Fish tan

Singapore 3rd June 2011

You read it correctly, it is not fish tank, but fish tan. Today I read about a fish dealer who has come up with an artificial tanning light for fish! It fits on an aquarium and aims to make his fish look brighter and more vibrant. The LED light (what else!) was developed by the fish breeder over a period of 2 years and claims that if the fish is exposed over a period of 6 months under the light the tan will last about 5 months. More importantly for him the “tanned” fish sell for nearly double the price!

It seems well known to the initiated that some type of fish (Arowana’s or dragon fish) deepen in colour when exposed to sunlight, so creating an artificial device like these LED lights that emulates the sunlight (including the ultra-violet light) will allow controlled tanning of the fish. The species apparently are one of the top fish export products of Singapore…see, we learn something every day!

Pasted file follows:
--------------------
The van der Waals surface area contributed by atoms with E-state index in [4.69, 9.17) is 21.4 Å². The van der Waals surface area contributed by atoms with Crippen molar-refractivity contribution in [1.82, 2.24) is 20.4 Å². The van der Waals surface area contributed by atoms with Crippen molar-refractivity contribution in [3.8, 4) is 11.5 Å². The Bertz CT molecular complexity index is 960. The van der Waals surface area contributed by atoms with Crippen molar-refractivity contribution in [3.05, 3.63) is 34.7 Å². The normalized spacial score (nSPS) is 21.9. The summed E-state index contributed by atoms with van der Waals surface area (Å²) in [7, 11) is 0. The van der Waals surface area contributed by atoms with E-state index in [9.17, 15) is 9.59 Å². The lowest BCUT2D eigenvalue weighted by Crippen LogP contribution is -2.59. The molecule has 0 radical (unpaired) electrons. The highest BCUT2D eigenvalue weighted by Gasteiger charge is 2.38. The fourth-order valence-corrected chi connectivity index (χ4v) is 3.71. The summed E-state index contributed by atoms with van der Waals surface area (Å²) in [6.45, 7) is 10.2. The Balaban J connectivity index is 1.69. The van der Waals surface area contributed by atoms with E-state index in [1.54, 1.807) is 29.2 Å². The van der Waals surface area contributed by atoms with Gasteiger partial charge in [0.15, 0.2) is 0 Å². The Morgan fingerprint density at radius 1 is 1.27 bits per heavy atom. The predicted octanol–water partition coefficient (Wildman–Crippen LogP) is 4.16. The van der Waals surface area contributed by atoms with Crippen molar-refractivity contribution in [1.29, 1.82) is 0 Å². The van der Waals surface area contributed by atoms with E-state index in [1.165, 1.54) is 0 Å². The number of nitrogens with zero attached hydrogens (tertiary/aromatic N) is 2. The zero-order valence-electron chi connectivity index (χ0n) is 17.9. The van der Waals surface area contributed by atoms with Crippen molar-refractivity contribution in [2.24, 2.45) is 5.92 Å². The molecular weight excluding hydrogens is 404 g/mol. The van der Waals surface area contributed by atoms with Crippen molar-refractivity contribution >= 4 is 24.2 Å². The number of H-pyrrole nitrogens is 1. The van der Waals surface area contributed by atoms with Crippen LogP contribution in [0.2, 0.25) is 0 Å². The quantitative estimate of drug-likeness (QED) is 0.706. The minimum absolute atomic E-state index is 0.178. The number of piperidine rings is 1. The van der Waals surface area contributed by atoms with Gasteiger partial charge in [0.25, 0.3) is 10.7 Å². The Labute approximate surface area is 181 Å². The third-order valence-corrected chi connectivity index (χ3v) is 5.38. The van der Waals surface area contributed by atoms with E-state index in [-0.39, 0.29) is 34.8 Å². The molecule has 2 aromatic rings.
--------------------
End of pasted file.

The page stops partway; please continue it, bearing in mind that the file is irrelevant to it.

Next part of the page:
I am not sure what to think of this. First of all I am principally against artificial things if I can help it. If we already warn people not to expose themselves to sunlight too long for the risk of potential skin cancer, what would six month continuous exposure to a “sunlight” equivalent do to the fish? Aren’t there other ways to create deeper colour effects? I am no fish expert, just thinking out loud…

On this note I have to mention my friend’s 3D TV products. He recently developed with his company a software program for 3D TV to recreate a “live” aquarium, pretty amazing. The 3D effect really brings depth to the TV making it look like a real aquarium. What is more you can actually “feed” the fish (virtually of course) and the fish snoops down on the food. I thought it was really clever. The only drawback of the 3D TV is that you need to be about 3m+ away to have a sharp picture but the 180 degree viewing angle is really cool.        

In Light Watch today pics that were shown with the before and after effects of the LED tanning light.

Light Watch 103: Fish tan; before and after

03. June 2011 by Martin Klaasen
Categories: light and health, light watch, lighting and culture, lighting applications | Leave a comment

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